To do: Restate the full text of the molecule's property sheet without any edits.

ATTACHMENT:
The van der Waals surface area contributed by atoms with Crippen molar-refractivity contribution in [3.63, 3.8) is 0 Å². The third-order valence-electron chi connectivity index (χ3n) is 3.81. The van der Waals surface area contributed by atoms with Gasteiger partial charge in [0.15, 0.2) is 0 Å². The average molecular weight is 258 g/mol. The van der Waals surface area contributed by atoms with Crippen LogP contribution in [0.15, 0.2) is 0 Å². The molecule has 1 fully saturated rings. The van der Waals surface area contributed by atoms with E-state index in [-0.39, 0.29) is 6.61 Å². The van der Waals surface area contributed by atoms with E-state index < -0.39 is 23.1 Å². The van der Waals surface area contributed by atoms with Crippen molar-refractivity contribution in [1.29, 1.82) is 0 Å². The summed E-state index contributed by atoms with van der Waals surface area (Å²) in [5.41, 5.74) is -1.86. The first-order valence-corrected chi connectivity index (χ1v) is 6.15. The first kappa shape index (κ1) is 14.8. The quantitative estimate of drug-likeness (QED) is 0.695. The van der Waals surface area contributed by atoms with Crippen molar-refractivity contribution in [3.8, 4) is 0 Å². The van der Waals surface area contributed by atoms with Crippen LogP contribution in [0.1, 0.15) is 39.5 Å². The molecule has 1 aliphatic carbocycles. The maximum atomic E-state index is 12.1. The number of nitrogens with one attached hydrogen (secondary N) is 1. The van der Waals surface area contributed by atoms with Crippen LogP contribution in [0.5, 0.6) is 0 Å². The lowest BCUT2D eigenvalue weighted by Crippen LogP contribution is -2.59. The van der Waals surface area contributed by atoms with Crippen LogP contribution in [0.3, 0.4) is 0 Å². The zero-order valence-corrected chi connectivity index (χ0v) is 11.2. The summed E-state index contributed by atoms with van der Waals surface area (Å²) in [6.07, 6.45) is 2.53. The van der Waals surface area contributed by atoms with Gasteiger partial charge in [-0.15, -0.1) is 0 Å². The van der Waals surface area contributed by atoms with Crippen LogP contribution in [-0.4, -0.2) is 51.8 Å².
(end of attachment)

The van der Waals surface area contributed by atoms with Crippen molar-refractivity contribution in [3.63, 3.8) is 0 Å². The third-order valence-electron chi connectivity index (χ3n) is 3.81. The van der Waals surface area contributed by atoms with Gasteiger partial charge in [0.15, 0.2) is 0 Å². The average molecular weight is 258 g/mol. The van der Waals surface area contributed by atoms with Crippen LogP contribution in [0.15, 0.2) is 0 Å². The molecule has 1 fully saturated rings. The van der Waals surface area contributed by atoms with E-state index in [-0.39, 0.29) is 6.61 Å². The van der Waals surface area contributed by atoms with E-state index < -0.39 is 23.1 Å². The van der Waals surface area contributed by atoms with Crippen molar-refractivity contribution in [1.29, 1.82) is 0 Å². The summed E-state index contributed by atoms with van der Waals surface area (Å²) in [5.41, 5.74) is -1.86. The first-order valence-corrected chi connectivity index (χ1v) is 6.15. The first kappa shape index (κ1) is 14.8. The quantitative estimate of drug-likeness (QED) is 0.695. The van der Waals surface area contributed by atoms with Crippen molar-refractivity contribution in [3.8, 4) is 0 Å². The van der Waals surface area contributed by atoms with Crippen LogP contribution in [0.1, 0.15) is 39.5 Å². The molecule has 1 aliphatic carbocycles. The maximum atomic E-state index is 12.1. The number of nitrogens with one attached hydrogen (secondary N) is 1. The van der Waals surface area contributed by atoms with Crippen LogP contribution in [0.5, 0.6) is 0 Å². The lowest BCUT2D eigenvalue weighted by Crippen LogP contribution is -2.59. The van der Waals surface area contributed by atoms with Crippen LogP contribution in [0.3, 0.4) is 0 Å². The zero-order valence-corrected chi connectivity index (χ0v) is 11.2. The summed E-state index contributed by atoms with van der Waals surface area (Å²) in [6.07, 6.45) is 2.53. The van der Waals surface area contributed by atoms with Gasteiger partial charge in [-0.15, -0.1) is 0 Å². The van der Waals surface area contributed by atoms with Crippen LogP contribution in [-0.4, -0.2) is 51.8 Å².